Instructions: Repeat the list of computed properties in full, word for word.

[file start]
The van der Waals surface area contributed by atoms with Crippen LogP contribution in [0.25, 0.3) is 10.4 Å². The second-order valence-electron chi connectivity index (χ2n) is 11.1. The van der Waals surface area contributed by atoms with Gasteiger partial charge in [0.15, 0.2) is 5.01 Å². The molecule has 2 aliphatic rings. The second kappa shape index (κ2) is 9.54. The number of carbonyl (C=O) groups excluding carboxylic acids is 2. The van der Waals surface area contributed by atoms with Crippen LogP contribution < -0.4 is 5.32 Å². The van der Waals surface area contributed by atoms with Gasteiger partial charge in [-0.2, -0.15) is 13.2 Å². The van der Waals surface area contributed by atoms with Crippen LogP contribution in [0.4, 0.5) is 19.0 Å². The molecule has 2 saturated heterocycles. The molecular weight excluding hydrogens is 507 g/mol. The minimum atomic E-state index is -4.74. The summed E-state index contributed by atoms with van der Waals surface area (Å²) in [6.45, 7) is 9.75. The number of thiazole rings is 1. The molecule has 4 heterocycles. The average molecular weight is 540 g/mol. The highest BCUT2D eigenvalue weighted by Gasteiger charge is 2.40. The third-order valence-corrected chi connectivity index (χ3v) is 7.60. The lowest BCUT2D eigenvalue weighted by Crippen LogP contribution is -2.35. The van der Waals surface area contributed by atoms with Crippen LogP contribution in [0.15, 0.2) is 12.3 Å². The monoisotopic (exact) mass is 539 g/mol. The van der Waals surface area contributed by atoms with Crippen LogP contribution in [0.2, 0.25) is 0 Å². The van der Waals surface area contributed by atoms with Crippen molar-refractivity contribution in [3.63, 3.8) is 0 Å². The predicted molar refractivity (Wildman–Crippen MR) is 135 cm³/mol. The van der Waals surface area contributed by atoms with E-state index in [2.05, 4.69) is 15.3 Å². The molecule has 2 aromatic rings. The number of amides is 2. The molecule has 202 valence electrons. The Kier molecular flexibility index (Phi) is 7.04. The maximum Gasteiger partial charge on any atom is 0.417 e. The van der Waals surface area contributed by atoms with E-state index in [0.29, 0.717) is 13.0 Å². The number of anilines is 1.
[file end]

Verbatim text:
The van der Waals surface area contributed by atoms with Crippen LogP contribution in [0.25, 0.3) is 10.4 Å². The second-order valence-electron chi connectivity index (χ2n) is 11.1. The van der Waals surface area contributed by atoms with Gasteiger partial charge in [0.15, 0.2) is 5.01 Å². The molecule has 2 aliphatic rings. The second kappa shape index (κ2) is 9.54. The number of carbonyl (C=O) groups excluding carboxylic acids is 2. The van der Waals surface area contributed by atoms with Crippen LogP contribution < -0.4 is 5.32 Å². The van der Waals surface area contributed by atoms with Gasteiger partial charge in [-0.2, -0.15) is 13.2 Å². The van der Waals surface area contributed by atoms with Crippen LogP contribution in [0.4, 0.5) is 19.0 Å². The molecule has 2 saturated heterocycles. The molecular weight excluding hydrogens is 507 g/mol. The minimum atomic E-state index is -4.74. The summed E-state index contributed by atoms with van der Waals surface area (Å²) in [6.45, 7) is 9.75. The number of thiazole rings is 1. The molecule has 4 heterocycles. The average molecular weight is 540 g/mol. The highest BCUT2D eigenvalue weighted by Gasteiger charge is 2.40. The third-order valence-corrected chi connectivity index (χ3v) is 7.60. The lowest BCUT2D eigenvalue weighted by Crippen LogP contribution is -2.35. The van der Waals surface area contributed by atoms with Crippen LogP contribution in [0.15, 0.2) is 12.3 Å². The monoisotopic (exact) mass is 539 g/mol. The van der Waals surface area contributed by atoms with Crippen LogP contribution in [0.2, 0.25) is 0 Å². The van der Waals surface area contributed by atoms with Crippen molar-refractivity contribution in [3.63, 3.8) is 0 Å². The predicted molar refractivity (Wildman–Crippen MR) is 135 cm³/mol. The van der Waals surface area contributed by atoms with E-state index in [2.05, 4.69) is 15.3 Å². The molecule has 2 aromatic rings. The number of amides is 2. The molecule has 202 valence electrons. The Kier molecular flexibility index (Phi) is 7.04. The maximum Gasteiger partial charge on any atom is 0.417 e. The van der Waals surface area contributed by atoms with E-state index in [0.29, 0.717) is 13.0 Å². The number of anilines is 1.